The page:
The 4 base colours used in 4 colour process printing, or full colour printing. Cyan, Magenta, Yellow and Black. Cyan = blue, Magenta = red.
The process by which an image is depressed into the substrate (plastic). Generally achieved by a mixture of heat and pressure.
A printing process that using metal plates etched with the desired image. These plates (blocks) are heated and press a piece of coloured foil onto the product. The heat transfers the the foil onto the product.
Otherwise known as 4 colour process printing, this process uses 4 basic colours (Cyan, Magenta, Yellow & Black – CMYK) mixed in various proportions to achieve photographic quality images. Cyan = blue, Magenta = red.
Full colour process printing can be achieved by various printing methods:
Offset Printing: A commonly used technique in which the image is transferred (or ‘offset’) form a plate to a rubber blanket, then to the printing surface. The modern “web” process feeds a large reel of paper, or sheets of plastic through a large press machine in several parts, typically for several meters, which then prints continuously as the paper / plastic is fed through.
Screen Printing: Is the process of using a mesh based stencil to apply ink onto a substrate, whether it be t-shirts, posters, stickers, vinyl, wood or other material.
Digital Printing: A method of printing from a digital based image directly onto a variety of media. It usually refers to professional printing where small-run jobs are printed using large-format and/or high-volume laser or inkjet printers. Digital printing has a higher cost per page than traditional offset printing methods, but this price is offset by avoiding the cost of all the technical steps required to make printing plates. It also allows for on-demand printing, short turnaround times, and even a modification of the image (variable data) used for each impression.
Pantone Matching System is the international printing, publishing and packaging colour language. The Pantone formula guide provides an accurate method of selection, specification, communication, reproduction, matching and control of solid Pantone Matching System colours. Printing inks in Pantone colours are available pre-mixed, or can be faithfully reproduced / matched using the Pantone guide’s mixing formulas. Each colour is identified by a unique Pantone name or number – the PMS number. click here to view PMS colour chart Please note however, that colours displayed here are being generated by your computer monitor, and may NOT be a TRUE representation of the PMS colour. Computer monitors generate colours in RGB (Red, Green and Blue) and can achieve over 16million colour subtlties. Only around 1200 PMS colours are available. Always refer to a Pantone Book to view TRUE colours.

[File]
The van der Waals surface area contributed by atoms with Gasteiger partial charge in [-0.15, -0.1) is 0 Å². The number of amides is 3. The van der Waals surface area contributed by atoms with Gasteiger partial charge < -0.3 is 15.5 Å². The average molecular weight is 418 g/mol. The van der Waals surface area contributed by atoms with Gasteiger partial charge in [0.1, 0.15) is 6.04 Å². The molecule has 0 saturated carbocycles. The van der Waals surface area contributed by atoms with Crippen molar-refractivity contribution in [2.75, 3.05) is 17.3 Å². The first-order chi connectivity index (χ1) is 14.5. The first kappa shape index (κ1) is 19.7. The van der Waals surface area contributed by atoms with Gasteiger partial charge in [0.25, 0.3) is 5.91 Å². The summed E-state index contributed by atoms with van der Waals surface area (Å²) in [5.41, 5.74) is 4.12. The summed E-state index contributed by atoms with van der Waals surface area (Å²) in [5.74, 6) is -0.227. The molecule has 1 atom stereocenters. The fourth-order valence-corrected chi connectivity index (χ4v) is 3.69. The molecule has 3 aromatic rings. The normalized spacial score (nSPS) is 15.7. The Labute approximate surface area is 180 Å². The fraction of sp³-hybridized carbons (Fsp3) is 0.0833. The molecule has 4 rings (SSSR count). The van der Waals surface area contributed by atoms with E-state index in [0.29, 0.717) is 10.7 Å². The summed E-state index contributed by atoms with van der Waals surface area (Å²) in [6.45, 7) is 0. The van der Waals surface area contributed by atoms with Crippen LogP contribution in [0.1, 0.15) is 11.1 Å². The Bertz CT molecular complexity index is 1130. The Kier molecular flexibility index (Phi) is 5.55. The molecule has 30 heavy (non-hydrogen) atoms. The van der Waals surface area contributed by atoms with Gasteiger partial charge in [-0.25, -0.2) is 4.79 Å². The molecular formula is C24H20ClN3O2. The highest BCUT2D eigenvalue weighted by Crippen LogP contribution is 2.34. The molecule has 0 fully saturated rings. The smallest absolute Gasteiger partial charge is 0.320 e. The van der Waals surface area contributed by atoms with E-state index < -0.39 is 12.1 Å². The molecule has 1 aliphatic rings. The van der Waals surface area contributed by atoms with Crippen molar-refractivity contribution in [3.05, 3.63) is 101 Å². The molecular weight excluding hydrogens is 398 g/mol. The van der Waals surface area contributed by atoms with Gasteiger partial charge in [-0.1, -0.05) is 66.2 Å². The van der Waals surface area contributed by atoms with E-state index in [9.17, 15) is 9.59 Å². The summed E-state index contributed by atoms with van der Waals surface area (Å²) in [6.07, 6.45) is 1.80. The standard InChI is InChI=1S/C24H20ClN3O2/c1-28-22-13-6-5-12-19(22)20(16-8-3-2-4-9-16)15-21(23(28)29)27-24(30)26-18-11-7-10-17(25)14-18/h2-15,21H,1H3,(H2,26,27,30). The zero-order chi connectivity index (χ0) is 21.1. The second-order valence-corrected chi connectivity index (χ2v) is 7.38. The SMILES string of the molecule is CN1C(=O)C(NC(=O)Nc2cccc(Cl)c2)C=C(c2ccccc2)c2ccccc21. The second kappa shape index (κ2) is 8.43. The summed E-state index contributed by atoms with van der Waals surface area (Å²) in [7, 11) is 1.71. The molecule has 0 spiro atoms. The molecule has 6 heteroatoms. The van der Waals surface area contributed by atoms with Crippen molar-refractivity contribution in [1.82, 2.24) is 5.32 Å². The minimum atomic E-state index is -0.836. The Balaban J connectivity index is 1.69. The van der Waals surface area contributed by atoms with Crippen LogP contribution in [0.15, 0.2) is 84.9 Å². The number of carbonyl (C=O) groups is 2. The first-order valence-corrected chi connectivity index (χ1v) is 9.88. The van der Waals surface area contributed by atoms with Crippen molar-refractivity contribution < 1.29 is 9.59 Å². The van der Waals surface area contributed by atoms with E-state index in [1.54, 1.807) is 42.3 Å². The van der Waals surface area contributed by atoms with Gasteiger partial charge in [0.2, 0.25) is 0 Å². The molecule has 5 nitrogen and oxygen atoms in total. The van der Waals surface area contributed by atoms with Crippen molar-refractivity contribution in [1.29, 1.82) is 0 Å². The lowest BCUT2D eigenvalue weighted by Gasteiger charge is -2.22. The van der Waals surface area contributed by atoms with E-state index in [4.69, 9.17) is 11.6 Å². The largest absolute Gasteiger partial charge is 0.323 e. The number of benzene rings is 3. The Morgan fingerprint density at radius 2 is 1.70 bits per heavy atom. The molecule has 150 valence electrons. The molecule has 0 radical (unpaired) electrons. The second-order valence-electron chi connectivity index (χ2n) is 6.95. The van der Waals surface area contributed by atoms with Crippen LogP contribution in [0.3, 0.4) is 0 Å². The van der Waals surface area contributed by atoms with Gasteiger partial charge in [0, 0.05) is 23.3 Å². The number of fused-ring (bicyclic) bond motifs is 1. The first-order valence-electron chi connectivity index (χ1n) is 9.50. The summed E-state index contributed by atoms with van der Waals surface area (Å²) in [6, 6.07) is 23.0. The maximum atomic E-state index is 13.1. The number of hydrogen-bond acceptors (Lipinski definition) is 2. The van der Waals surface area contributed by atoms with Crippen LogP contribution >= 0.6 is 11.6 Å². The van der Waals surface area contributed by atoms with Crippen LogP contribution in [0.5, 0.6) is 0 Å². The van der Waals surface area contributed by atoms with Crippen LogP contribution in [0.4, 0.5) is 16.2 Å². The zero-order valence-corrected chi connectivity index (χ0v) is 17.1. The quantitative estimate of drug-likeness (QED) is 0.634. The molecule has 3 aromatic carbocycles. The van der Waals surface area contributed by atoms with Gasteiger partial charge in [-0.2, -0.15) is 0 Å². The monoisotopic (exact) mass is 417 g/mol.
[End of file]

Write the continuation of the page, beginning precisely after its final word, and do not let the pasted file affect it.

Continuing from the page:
The common abbreviation for polypropylene material. Polypropylene is a non-toxic material and contains NO chlorine, cadmium or other heavy metals. It is an environmentally responsible material that is 100% recyclable.
What is a Vector Image?
Vector images are made up of lines and curves joined together via anchor points set by mathematical calculations.
Advantages: infinitely scalable without impacting quality.
Apply exact colour values
(PMS, CMYK, RGB). Easy to edit.
Export to bitmap. Perfect for logos, illustrations, setting type, line drawings, and graphics.
File sizes are typically smaller when compared to bitmap files.
Disadvantages: not a photo editing program.
Handy tip: A vector image performs and behaves like an infinitely expandable rubber band. The edges will always remain sharp.
What is a Bitmap Image?
Bitmap images are made up of tiny coloured pixels/dots arranged to a grid (dpi: dots perinch).
Bitmap images are resolution dependant.
High resolution: 300dpi – photo realistic.
Low resolution: 72dpi – online use.
Advantages: photographic quality.
editing tools/features/filters allowing for artistic freedom and spectacular realistic results.
Disadvantages: when scaling, pixels are added or removed, resulting in pixelation and lower
(Extracted from “Tips for Production Ready Artwork eBook” by Martey Daley Graphic Design